Health Highlights: Aug. 12, 2019
Here are some of the latest health and medical news developments, compiled by the editors of HealthDay:
'Miracle Mineral Solution' Is No Miracle Cure, FDA Warns
Miracle Mineral Solution, which is sold online as a medical treatment, can cause serious and potentially life-threatening health problems and should not be bought or used by consumers, the U.S. Food and Drug Administration says.
The agency has not approved the product for any use, but it's marketed on social media as a remedy for autism, cancer, HIV/AIDS, hepatitis, flu and other conditions.
When mixed, the solution develops into a dangerous bleach.
"Miracle Mineral Solution and similar products are not FDA-approved, and ingesting these products is the same as drinking bleach. Consumers should not use these products, and parents should not give these products to their children for any reason," FDA Acting Commissioner Dr. Ned Sharpless said in an agency news release.
The FDA has received recent reports of people developing severe vomiting, severe diarrhea, life-threatening low blood pressure caused by dehydration and acute liver failure after drinking these products.
"The FDA will continue to track those selling this dangerous product and take appropriate enforcement actions against those who attempt to evade FDA regulations and market unapproved and potentially dangerous products to the American public," Sharpless said.
Since 2010, the FDA has warned consumers about the dangers of Miracle or Master Mineral Solution, Miracle Mineral Supplement, MMS, Chlorine Dioxide (CD) Protocol, Water Purification Solution (WPS) and other similar products.
Streets Around Notre Dame Cathedral to Undergo Lead Decontamination
Preparations are underway for lead decontamination of some streets surrounding Notre Dame Cathedral in Paris.
Hundreds of tons of lead in the cathedral's spire and roof melted during the April fire that severely damaged the landmark, and tests have revealed high levels of lead in some streets around the cathedral, the Associated Press reported.
Two decontamination techniques will be used, officials said. In one, a gel will be spread on public benches, street lights and other fixtures to absorb the lead. The gel will be left to dry for several days before it's removed. The other method will use high pressure water jets with chemical agents.
On Tuesday, high fences blocked people from several streets and a bridge around the cathedral, the AP reported.
Bottled Water Offered to Residents of Newark, N.J. Due to Lead Level Concerns
Some residents of Newark, N.J. are being offered bottled water after tests found high levels of lead in drinking water despite the use of filters.
The bottled water was to be provided at four local centers beginning Monday, according to a statement from Mayor Ras Baraka and Gov. Phil Murphy, NBC News reported.
Newark has been struggling with elevated lead levels in its drinking water for nearly three years. The decision to provide bottled water comes a few days after the U.S. Environmental Protection Agency told the city that recent tests showed high levels of lead in drinking water in certain locations despite city-issued water filters.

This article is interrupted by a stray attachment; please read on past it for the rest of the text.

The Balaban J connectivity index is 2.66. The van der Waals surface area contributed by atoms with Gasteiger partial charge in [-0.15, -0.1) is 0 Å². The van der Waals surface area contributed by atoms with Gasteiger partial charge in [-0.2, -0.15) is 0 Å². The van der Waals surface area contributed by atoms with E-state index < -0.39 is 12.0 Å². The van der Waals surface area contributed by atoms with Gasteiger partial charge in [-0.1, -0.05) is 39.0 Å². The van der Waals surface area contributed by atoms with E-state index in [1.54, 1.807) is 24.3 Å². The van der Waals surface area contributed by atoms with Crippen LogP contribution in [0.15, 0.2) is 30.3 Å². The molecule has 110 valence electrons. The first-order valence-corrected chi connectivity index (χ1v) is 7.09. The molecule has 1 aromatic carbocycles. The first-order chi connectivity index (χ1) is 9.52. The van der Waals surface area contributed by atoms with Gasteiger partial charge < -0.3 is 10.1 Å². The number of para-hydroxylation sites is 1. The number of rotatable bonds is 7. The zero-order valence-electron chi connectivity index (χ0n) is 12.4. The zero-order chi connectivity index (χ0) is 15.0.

"We are unable at this time to assure Newark residents that their health is fully protected when drinking tap water filtered through these devices," the EPA said in a letter to the city, NBC News reported.
The agency said residents should be advised to use bottled water for drinking and cooking and urged the city to provide bottled water to residents with lead pipes "as soon as possible."
New Ebola Drugs Highly Effective, Might Shorten Africa Outbreak
Two experimental Ebola treatments have worked so well in the Democratic Republic of Congo outbreak that they will be offered to all patients, scientists say.
The treatments -- called REGN-EB3 and mAb-114 -- have saved about 90% of patients who received them early in the course of Ebola infection, The New York Times reported.
It's hoped that the treatments will end the epidemic in eastern Congo that the World Health Organization says has caused 2,800 known cases that have resulted in more than 1,800 deaths.
The treatments -- both monoclonal antibodies -- are infused intravenously into patient's blood and attach themselves to the outside of the Ebola virus, preventing it from invading cells, The Times reported.
REGN-EB3 and mAb-114 were part of a four-treatment trial that's included about 700 patients since November. Due to the high success rate of REGN-EB3 and mAb-114, a data-monitoring committee that met last Friday decided that the drugs should be offered to all patients.
The two other drugs in the trial, ZMapp and remdesivir, were much less effective and should no longer be offered, the committee decided, The Times reported.
Dole Baby Spinach Recalled
Some Dole baby spinach products have been recalled due to possible salmonella contamination.
The recall is for 6 oz Dole Baby Spinach bag, lot code W20308A (UPC code 0-71430-00964-2), and 10 oz Dole Baby Spinach clamshell, lot code W203010 (UPC code 0-71430-00016-8), both with Use-by dates of 08-05-2019.
"This product is expired and should no longer be on retail shelves," the company noted in the news release.
No illnesses have been reported in association with the recalled products, according to the company. It advised anyone with the recalled baby spinach to throw it away.
For more information, consumers can call Dole at 1-800-356-3111.
Symptoms of salmonella infection include fever, diarrhea, nausea, vomiting and abdominal pain.
© 2020 HealthDay. All rights reserved.
Posted: August 2019
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